West African Colonialism and the History of Imperialism

  • John D. Hargreaves


Europeans of the early twentieth century commonly regarded the establishment of colonial rule in regions like West Africa as the natural climax of historical interaction; political control, shared among the nation-states of western Europe in rough proportion to their political vitality, seemed to have become the necessary means for the extension of civilization, for the penetration of archaic economies by modernizing capitalism. The living nations, in a memorable phrase by Salisbury,1 would inevitably encroach upon the dying nations; the important questions concerned the effects of this process on relations among themselves. For the ideologues of colonial empire — as also for its critics — partition and conquest were so clearly a product of the logic of history that it seemed hardly worth subjecting the details to close scrutiny.


Colonial Rule Colonial Control European Government Armed Resistance African History 
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  1. 2.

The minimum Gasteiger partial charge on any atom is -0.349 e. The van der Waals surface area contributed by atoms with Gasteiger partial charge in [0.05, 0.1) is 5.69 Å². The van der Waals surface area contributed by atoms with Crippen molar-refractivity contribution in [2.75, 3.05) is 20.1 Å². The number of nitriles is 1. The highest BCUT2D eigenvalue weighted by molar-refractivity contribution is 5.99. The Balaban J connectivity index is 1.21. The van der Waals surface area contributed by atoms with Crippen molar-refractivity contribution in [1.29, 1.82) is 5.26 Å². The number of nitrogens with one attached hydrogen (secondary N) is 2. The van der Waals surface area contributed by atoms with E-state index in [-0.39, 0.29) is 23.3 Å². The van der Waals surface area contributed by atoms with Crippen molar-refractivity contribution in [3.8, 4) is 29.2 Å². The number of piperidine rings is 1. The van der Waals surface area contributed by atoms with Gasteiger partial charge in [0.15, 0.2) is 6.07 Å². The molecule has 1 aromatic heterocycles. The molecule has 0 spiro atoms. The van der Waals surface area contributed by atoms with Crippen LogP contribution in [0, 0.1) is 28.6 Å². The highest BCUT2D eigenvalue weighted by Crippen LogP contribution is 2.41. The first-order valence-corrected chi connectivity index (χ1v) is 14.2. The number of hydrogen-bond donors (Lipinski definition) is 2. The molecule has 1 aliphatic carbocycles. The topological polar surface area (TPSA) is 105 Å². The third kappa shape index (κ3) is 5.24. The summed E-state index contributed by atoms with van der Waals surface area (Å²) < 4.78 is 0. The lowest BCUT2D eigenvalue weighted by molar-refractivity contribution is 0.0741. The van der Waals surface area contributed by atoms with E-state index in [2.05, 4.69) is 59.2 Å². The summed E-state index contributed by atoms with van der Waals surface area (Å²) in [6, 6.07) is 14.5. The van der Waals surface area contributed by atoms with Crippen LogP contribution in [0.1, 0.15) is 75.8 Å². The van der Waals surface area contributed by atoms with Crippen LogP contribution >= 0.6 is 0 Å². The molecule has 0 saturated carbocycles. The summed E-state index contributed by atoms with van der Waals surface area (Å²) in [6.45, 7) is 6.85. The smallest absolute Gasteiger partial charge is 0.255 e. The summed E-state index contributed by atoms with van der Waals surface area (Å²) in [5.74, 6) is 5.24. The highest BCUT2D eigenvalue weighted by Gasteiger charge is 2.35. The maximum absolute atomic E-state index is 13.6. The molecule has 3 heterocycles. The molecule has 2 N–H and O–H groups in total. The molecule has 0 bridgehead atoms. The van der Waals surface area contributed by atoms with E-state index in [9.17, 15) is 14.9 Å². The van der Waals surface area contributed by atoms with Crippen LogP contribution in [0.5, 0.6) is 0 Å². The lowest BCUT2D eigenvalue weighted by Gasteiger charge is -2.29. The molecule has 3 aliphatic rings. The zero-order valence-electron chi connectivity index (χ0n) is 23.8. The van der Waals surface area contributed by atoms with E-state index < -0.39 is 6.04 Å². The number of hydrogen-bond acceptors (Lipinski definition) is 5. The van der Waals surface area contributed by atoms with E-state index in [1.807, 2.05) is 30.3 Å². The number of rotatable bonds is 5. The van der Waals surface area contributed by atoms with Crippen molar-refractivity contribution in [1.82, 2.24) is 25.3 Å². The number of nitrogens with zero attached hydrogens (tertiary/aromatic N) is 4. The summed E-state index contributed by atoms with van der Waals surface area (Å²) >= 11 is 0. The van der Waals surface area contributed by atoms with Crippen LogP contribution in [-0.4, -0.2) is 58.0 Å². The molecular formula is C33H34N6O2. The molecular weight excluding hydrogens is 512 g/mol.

J. Bouvier, R. Girault, J. Thobie, La France Impériale, 1880–1914 (1982) pp. 168–9.Google Scholar
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    G. N. Sanderson, “The European Partition of Africa”, in E. F. Penrose (ed.), European Imperialism and the Partition of Africa (1975).Google Scholar
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    A. G. Hopkins, An Economic History of West Africa (1973) pp. 164–6.Google Scholar
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    R. Ross Johnston, Sovereignty and Protection: a Study of British Jurisdictional Imperialism in the late Nineteenth Century (Durham NC, 1973).Google Scholar
  5. cf C. H. Alexandrowicz, “The Partition of Africa by Treaty” in K. Ingham (ed.), Foreign Relations of African States (1974).Google Scholar
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    H. Labouret, Monteil (1937) p. 282.Google Scholar
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    J. Gallagher, The Decline, Revival and Fall of the British Empire (Cambridge, 1982) pp. xiii, 80.CrossRefGoogle Scholar

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© John D. Hargreaves 1985

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  • John D. Hargreaves

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